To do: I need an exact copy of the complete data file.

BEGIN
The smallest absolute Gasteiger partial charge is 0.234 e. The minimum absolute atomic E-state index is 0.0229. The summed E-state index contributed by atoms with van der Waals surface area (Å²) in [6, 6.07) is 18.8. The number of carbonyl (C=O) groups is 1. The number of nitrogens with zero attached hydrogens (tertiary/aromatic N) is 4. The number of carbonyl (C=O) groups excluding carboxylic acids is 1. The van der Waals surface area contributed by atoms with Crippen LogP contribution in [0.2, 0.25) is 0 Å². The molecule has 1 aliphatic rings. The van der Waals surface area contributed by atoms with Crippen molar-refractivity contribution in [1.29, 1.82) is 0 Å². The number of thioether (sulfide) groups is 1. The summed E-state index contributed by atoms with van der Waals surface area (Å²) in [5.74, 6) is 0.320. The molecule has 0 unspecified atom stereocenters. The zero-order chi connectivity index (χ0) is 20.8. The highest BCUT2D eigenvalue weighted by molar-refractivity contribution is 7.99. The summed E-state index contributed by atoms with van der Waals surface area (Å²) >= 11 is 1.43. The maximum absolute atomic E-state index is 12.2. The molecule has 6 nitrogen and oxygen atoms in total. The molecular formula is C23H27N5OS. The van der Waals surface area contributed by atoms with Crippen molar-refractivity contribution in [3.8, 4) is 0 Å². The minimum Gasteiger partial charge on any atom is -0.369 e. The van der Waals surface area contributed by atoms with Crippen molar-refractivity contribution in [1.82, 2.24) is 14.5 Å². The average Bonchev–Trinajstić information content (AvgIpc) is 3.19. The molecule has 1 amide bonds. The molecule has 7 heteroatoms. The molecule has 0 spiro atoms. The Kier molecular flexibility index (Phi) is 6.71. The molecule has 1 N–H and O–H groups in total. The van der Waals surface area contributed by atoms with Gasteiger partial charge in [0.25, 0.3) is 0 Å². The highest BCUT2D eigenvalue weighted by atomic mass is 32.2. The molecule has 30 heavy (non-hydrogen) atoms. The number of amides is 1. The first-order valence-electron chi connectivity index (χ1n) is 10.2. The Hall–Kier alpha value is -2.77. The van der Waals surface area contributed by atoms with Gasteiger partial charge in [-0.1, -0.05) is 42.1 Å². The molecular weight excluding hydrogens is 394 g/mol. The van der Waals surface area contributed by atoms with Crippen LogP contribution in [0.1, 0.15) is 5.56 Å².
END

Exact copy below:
The smallest absolute Gasteiger partial charge is 0.234 e. The minimum absolute atomic E-state index is 0.0229. The summed E-state index contributed by atoms with van der Waals surface area (Å²) in [6, 6.07) is 18.8. The number of carbonyl (C=O) groups is 1. The number of nitrogens with zero attached hydrogens (tertiary/aromatic N) is 4. The number of carbonyl (C=O) groups excluding carboxylic acids is 1. The van der Waals surface area contributed by atoms with Crippen LogP contribution in [0.2, 0.25) is 0 Å². The molecule has 1 aliphatic rings. The van der Waals surface area contributed by atoms with Crippen molar-refractivity contribution in [1.29, 1.82) is 0 Å². The number of thioether (sulfide) groups is 1. The summed E-state index contributed by atoms with van der Waals surface area (Å²) in [5.74, 6) is 0.320. The molecule has 0 unspecified atom stereocenters. The zero-order chi connectivity index (χ0) is 20.8. The highest BCUT2D eigenvalue weighted by molar-refractivity contribution is 7.99. The summed E-state index contributed by atoms with van der Waals surface area (Å²) >= 11 is 1.43. The maximum absolute atomic E-state index is 12.2. The molecule has 6 nitrogen and oxygen atoms in total. The molecular formula is C23H27N5OS. The van der Waals surface area contributed by atoms with Crippen molar-refractivity contribution in [3.8, 4) is 0 Å². The minimum Gasteiger partial charge on any atom is -0.369 e. The van der Waals surface area contributed by atoms with Crippen molar-refractivity contribution in [1.82, 2.24) is 14.5 Å². The average Bonchev–Trinajstić information content (AvgIpc) is 3.19. The molecule has 1 amide bonds. The molecule has 7 heteroatoms. The molecule has 0 spiro atoms. The Kier molecular flexibility index (Phi) is 6.71. The molecule has 1 N–H and O–H groups in total. The van der Waals surface area contributed by atoms with Gasteiger partial charge in [0.25, 0.3) is 0 Å². The highest BCUT2D eigenvalue weighted by atomic mass is 32.2. The molecule has 30 heavy (non-hydrogen) atoms. The number of amides is 1. The first-order valence-electron chi connectivity index (χ1n) is 10.2. The Hall–Kier alpha value is -2.77. The van der Waals surface area contributed by atoms with Gasteiger partial charge in [-0.1, -0.05) is 42.1 Å². The molecular weight excluding hydrogens is 394 g/mol. The van der Waals surface area contributed by atoms with Crippen LogP contribution in [0.1, 0.15) is 5.56 Å².